Lee indicated that the SEC will devote substantial resources to investor protection initiatives that extend beyond, but are mutually reinforcing of, the SEC’s climate and ESG initiatives.  She noted that these other initiatives include, among others, ensuring strong and clear standards for broker-dealers, taking a “hard look” at the effects of the continuing flow of capital away from the public markets and proceeding with equity market structure reforms.  Reflecting the change in administration and SEC leadership, she noted that this may result in undoing some recently adopted rules and/or guidance.

    Highlights of Acting Chair Lee’s speech follow:

    Improving Climate and ESG Disclosures.  Lee noted that the SEC’s fundamental role with respect to climate and ESG is helping ensure that material information gets into the market in a timely manner.  She believes the SEC’s current voluntary framework for climate and ESG disclosures neither ensures that result nor meets investor demands; as a result, the SEC has begun taking steps to create a mandatory and comprehensive ESG disclosure framework

    SEC Acting Director Coates proposes framework for future ESG rulemaking

    Yesterday, John Coates, the acting director of the SEC’s Division of Corporation Finance, announced a proposed framework for considering new ESG disclosure requirements, recognizing that while the scope of ESG issues is very broad, specific ESG issues affect particular companies differently based on industry, geography and other factors.

    Need for “adaptive and innovative” policy

    Coates compared ESG issues to asbestos-related risks, which evolved from invisible “non-financial” risks that were not addressed in SEC filings to visible and eventually clear financial risks that were increasingly disclosed in companies’ filings.  He believes that SEC policy needs to be adaptive and innovative and, for example, respond to climate risks that were formerly peripheral and now have greater significance.

    Effective ESG disclosure system

    Coates believes some of the questions the SEC should consider include:

    • What disclosures are most useful?
    • What is the right balance between principles and metrics?
    • How much standardization can be achieved across industries?
    • How and when should standards evolve?
    • What is the best way to verify or provide assurance about disclosures?
    • Where and how should disclosures be globally comparable?
    • Where and how can disclosures be aligned with information companies already use to make decisions?

    Costs from having no ESG requirements

    Although recognizing that disclosure requirements impose costs on companies, Coates believes that failing to establish ESG requirements is itself costly – that the lack of consistent, comparable and reliable ESG data discourages investment and voting decisions.  Companies incur higher costs in responding to multiple, conflicting or redundant investor

    Wait Continues for Any SEC Public Response to Senators’ Urgent Call for Rule 10b5-1 Plan Reform

    The wait continues for any public response from the SEC to a recent letter from three Democratic members of the Senate Committee on Banking, Housing, and Urban Affairs, including Senator Elizabeth Warren, urging the SEC to (1) consider reforms to prevent what the senators identified as abusive 10b5-1 plan practices and (2) improve disclosure of and enforcement relating to such plans.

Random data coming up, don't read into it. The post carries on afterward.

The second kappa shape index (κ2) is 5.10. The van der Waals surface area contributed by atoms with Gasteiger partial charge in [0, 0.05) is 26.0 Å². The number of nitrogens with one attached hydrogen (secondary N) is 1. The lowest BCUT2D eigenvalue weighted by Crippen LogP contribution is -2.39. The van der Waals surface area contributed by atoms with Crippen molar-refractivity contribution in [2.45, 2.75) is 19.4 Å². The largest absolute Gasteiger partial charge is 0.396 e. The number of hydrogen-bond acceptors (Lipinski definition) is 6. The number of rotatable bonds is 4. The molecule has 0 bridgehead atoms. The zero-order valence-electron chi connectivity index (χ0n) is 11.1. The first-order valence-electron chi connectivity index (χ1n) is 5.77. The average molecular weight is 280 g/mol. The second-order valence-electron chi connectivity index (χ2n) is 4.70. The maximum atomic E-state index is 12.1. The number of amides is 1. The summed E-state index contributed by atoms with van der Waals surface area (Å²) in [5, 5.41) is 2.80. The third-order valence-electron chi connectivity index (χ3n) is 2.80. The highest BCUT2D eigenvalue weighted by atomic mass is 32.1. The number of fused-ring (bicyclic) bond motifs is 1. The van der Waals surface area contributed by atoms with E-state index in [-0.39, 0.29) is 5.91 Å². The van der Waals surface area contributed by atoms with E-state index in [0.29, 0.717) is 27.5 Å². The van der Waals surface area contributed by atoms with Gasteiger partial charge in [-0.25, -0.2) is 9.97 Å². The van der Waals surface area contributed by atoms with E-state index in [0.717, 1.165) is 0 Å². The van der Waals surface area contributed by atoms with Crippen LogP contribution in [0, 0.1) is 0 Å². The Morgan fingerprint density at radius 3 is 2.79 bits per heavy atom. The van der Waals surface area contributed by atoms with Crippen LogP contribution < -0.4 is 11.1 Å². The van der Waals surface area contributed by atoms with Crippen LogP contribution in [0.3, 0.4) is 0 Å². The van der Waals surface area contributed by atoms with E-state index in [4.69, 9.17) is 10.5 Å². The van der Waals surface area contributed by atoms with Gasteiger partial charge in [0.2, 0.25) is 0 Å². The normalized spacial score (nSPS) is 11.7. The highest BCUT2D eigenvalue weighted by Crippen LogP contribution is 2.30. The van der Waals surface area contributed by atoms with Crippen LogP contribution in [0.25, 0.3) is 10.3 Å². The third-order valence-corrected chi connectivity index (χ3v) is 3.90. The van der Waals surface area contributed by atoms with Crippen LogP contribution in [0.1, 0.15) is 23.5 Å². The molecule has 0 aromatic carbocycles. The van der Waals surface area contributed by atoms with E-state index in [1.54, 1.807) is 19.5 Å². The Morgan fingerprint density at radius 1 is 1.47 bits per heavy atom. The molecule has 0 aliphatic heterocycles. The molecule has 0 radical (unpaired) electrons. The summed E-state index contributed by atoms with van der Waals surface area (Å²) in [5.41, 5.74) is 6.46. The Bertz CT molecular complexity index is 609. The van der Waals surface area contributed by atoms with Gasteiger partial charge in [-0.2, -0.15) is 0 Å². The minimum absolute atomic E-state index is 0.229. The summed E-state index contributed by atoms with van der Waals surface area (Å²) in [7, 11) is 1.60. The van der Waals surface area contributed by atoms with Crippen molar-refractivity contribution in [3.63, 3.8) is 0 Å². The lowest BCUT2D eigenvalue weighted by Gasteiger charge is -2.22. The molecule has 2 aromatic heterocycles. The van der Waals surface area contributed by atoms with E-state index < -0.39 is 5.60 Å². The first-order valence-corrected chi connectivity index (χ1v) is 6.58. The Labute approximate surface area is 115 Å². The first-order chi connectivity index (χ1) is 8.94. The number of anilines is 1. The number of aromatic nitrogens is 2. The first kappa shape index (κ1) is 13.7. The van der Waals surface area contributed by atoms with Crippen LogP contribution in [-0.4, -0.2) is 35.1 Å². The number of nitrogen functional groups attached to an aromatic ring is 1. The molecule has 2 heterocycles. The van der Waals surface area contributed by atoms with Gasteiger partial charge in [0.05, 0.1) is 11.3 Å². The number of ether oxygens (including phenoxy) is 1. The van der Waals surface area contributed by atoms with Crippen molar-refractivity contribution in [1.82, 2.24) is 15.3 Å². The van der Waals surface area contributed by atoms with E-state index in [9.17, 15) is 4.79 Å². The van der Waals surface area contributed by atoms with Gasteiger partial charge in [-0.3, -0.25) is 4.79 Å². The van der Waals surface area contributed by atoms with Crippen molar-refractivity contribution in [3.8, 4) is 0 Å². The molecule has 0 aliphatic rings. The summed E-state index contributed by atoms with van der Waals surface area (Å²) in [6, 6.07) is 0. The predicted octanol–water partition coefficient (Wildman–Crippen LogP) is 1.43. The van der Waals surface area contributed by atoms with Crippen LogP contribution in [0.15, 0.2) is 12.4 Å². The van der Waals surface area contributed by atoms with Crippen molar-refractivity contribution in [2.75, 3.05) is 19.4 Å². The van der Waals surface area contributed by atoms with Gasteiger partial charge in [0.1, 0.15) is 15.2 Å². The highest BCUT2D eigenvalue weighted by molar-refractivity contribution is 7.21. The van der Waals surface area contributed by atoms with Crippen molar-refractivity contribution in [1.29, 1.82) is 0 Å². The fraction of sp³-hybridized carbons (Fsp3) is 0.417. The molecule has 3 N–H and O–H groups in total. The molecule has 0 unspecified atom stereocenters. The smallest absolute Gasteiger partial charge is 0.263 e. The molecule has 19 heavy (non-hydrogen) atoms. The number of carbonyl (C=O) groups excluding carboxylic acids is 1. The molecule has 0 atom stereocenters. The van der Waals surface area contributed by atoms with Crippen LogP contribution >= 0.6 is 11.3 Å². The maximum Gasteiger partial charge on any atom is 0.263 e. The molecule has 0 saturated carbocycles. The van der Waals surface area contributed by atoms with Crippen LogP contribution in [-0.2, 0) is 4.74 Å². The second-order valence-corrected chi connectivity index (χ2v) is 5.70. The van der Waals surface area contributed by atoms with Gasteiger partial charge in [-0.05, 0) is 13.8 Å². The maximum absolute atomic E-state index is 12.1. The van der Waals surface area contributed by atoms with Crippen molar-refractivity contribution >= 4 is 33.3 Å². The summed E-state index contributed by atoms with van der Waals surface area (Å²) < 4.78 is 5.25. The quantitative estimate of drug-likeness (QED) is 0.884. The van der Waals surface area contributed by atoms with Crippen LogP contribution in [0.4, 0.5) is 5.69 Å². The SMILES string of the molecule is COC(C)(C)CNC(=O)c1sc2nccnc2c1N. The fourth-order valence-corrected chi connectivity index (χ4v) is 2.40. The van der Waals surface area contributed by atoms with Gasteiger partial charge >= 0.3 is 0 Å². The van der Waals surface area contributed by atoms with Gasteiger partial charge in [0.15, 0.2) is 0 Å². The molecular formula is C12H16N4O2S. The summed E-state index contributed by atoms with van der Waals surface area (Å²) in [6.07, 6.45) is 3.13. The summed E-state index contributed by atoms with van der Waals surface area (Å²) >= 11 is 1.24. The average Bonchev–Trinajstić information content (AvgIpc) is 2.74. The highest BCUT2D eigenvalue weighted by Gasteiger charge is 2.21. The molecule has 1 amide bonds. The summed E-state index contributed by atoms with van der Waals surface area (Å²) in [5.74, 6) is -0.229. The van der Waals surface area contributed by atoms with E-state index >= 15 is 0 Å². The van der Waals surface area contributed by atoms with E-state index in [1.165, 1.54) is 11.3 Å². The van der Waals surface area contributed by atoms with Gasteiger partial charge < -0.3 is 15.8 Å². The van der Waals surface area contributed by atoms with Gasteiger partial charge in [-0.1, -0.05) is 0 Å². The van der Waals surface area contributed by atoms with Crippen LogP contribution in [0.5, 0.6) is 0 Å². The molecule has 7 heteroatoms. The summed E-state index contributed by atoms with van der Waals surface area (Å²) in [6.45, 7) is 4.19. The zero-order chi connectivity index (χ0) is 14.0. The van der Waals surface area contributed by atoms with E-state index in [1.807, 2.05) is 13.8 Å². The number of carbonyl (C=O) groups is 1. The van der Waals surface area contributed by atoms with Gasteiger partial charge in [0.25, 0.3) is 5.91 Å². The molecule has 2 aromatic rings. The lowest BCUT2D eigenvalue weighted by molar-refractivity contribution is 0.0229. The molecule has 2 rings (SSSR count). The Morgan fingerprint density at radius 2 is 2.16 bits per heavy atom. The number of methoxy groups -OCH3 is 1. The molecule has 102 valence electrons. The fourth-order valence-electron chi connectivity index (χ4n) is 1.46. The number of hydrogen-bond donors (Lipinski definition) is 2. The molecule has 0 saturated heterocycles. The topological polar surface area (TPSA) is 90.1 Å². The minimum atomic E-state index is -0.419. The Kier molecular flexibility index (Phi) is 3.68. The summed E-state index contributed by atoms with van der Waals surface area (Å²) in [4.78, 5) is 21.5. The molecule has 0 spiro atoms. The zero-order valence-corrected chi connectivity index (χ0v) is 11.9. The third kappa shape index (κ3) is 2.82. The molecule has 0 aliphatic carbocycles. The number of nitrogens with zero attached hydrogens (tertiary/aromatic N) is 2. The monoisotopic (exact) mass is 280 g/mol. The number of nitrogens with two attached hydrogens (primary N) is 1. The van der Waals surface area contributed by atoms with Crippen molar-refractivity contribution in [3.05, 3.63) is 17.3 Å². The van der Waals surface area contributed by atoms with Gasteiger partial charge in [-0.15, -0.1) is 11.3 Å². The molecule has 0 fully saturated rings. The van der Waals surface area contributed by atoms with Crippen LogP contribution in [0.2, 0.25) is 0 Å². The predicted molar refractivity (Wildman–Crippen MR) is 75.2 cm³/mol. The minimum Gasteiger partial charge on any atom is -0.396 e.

Senators’ SEC Requests for Information.  The senators asked the SEC to respond to the following questions by Monday, February 22, 2021:

  • What actions does the SEC currently take to ensure that 10b5-1 plans are compliant with the Commission’s current rules and requirements?
  • How many enforcement actions has the agency taken with regard to 10b5-1 plans in the past five years? Please provide a list and summary of all such actions.
  • Has the SEC taken action to require a “cooling off period” between the adoption or amendment of any 10b5-1 plan and any stock sales under that plan?
  • Does the agency intend to require that 10b5-1 plans are disclosed publicly and posted online in advance of any trades made under that plan?
  • Has the SEC considered or evaluated modifications of regulations to ensure that 10b5-1 adequately covers “short-swing” purchases?
  • What other actions has the SEC taken or are under consideration to prevent the abuse of 10b5-1 plans?
  • In the letter, the senators said they believe reforms are necessary in large part because “new evidence indicates that executives – especially those in the health care industry – are abusing these

    Climate-Related Disclosure in the Hot Seat

    SEC Commissioners: Are Recent Announcements Changes from Status Quo or New PR Twist?

    SEC Commissioners Hester M. Peirce and Elad L. Roisman today issued a statement providing their perspectives on the recent wave of climate-related announcements by the Divisions of Enforcement, Examinations and Corporation Finance.  Emphasizing that in their view the recent announcements raise more questions than they answer, the commissioners note their impact is not yet clear and query whether the announcements “represent a change from current Commission practices or a continuation of the status quo with a new public relations twist.”  Recent SEC ESG developments include:

    • On March 4, 2021, the SEC announced the creation of a Climate and ESG Task Force in the Division of Enforcement to, among other things, develop initiatives to proactively identify ESG-related misconduct.
    • On March 3, 2021, the SEC’s Division of Examinations announced its 2021 examination priorities, which include a greater focus on climate-related risks.